Ireland is a land of magnificent scenery. But did you know a trip to Ireland is not merely a feast for the eyes? The Irish countryside not only stimulates the visual senses, but can at times over stimulate the olfactory nerve.
Yes! That poor old nerve, that carries our sense of smell, works overtime when traveling around rural Ireland during the summer months.
I know my blog post title might lead you to believe I’m going to wax poetically about the scents of newly cut turf in the bog, the delightful aromas of a freshly mown meadow, or the bracing sea air as you wander down one of Ireland’s many piers. But hold your breath! These are not the only airs you shall inhale on a tour of my homeland.
Anyone, who has whiffed the not-so-sweet aromas of the Irish countryside will know exactly what I mean. Can’t you just picture a bus full of unsuspecting tourists casting incriminating glances at their fellow passengers, as their tour bus passes a stinky farm?
And so today, I plan to take you on a smelly tour around my beloved homeland, and answer your lingering question …
What Is That Awful Smell?
The human nose can sense millions, maybe even billions of different odors, but let’s face it, there are some aromas that are distinctly Irish.
A well seasoned wayfarer around the Irish countryside will be able to distinguish the various causes of the bitter sweet scents that assail the nostrils. Here’s a little insight into the usual smelly suspects:
The Slurry Spreader or Muck Spreader:
Oh yes! One of the main stinky culprits is none other than the Irish muck spreader. Who has ever been stuck behind one of these contraptions on a warm spring day, when there’s absolutely no room to overtake the tractor and its noxious cargo?
Do you know what I mean? That pong leaves a lasting impression on any tourist’s mind.
And the degree of toxicity is totally dependent upon the source of the slurry to be spread as organic fertilizer across those beautiful green Irish fields, we all love so much.
The Slurry Tank or Pit:
Before a farmer spreads the infamous slurry upon his fields, animal waste is gathered and stored to allow it to decompose to create fertilizer.
Hence, most Irish farms have a slurry pit or tank which is a large dam or container made of concrete or reinforced metal, for collecting the noxious byproducts of dairy, pig or poultry farming.
And believe me, the deadly gases emitted from a slurry pit could bring tears to your eyes. So if a farm’s slurry pit is located near the road, and the wind is blowing in the direction of oncoming traffic, then let your nose beware.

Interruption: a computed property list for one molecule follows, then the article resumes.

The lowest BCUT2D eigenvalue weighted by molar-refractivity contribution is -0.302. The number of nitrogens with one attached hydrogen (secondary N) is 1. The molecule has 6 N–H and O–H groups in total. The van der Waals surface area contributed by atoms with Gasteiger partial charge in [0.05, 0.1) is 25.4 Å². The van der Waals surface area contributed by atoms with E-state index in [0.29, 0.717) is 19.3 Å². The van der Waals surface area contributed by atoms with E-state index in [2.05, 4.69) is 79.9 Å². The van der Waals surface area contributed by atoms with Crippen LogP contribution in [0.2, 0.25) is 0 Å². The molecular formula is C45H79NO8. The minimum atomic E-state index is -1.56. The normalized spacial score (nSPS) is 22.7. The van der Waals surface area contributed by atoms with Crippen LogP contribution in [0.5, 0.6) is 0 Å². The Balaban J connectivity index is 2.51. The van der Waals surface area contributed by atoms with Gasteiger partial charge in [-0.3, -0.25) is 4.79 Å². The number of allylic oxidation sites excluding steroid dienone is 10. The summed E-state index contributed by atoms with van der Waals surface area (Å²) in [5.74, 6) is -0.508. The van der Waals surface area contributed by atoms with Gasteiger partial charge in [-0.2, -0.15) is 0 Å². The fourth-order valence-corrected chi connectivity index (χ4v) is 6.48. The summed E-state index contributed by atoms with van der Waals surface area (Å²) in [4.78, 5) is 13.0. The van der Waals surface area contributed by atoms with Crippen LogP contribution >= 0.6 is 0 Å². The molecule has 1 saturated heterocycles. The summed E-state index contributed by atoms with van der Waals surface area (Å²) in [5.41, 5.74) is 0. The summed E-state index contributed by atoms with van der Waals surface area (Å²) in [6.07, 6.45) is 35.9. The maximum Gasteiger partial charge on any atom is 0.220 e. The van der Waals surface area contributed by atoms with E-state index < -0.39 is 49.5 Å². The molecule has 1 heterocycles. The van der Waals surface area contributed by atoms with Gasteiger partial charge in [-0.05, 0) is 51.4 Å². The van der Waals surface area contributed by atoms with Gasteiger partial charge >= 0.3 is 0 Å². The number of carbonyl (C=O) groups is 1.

A true Irish country dweller can distinguish the slurry source with merely a single whiff.
Cow manure! Yuck!
Pig poop! Yikes!
But when it comes to hen house droppings – put a clothes peg on your nose.
Silage making can cause some terrible odors. Irish farmers tend to make silage rather than saving hay these days. The rural aromas rise over the summer months during silage making season.
Farmers may find the smell of silage to be pleasant and sweet, which is the case when silage is well made with grass that’s not too wet.
When Ireland’s summer weather doesn’t cooperate and silage is made with wet grass, it can smell very unpleasant and acidic, especially to city dwellers who are unaccustomed to the bracing smells of the countryside.
Other Smelly Culprits:
Perhaps I should mention a few more pong sources in Ireland, to round off this little tour of Irish smells. Pig farms generate a very unique stink. Sweet, yet pungent.
Passing through Mitchelstown as a child, I distinctly remember the whiff of the cheese factory.
And Killybegs in County Donegal stunk of fish, like no place else on earth. But I have learned new fish processing techniques have eliminated the offending aromas in this lovely Donegal town. Yay for Killybegs!
And of course, as a Dubliner, I could never forget the childhood smells of the River Liffey. Those scents have been immortalized in Bagatelle’s song, Summer in Dublin.
“I remember that summer in Dublin,
And the Liffey as it stank like hell,
And young people walking down Grafton Street,
Everyone looking so well.”
That’s the smelly price you pay for living in a city whose river is under tidal influence. When the tide is out, a stale seaweed smell rises. To me, it just smells like Dublin.
Nostalgic Scents of Ireland:
Now just in case I have turned you off ever setting foot on Irish soil, let me reassure there are some magnificent aromas that can only be categorized as Irish smells.
Here are some of my favorite nostalgic olfactory memories of Ireland …
- the smell of the dew in the early morning, when the grass is still wet;
- turf burning in an open fire;
- freshly cut grass on a sunny summer’s day;
- the smell of hops from the Guinness factory as I cycled from Trinity to St. James’s Hospital as a student;
- the inside of a bag of Tayto cheese and onion crisps;
- the waft of fish and chips with salt and vinegar from the local chip shop;
- fresh baked brown bread, hot out of the oven;
- laundry dried in the open air, being ironed after hours blowing in the wind;
- the coconut like smell of gorse or furze flowers;
- heather scented air of the mountains
- and last, but not least, the sea.
And there you have it, a little ramble about the aromas of Ireland, both sweet and sour. Do you have any stories to share about the smells of Ireland?
Please do feel free to join in our discussion of Irish scents in the comment section below.
Slán agus beannacht,
(Goodbye and blessings)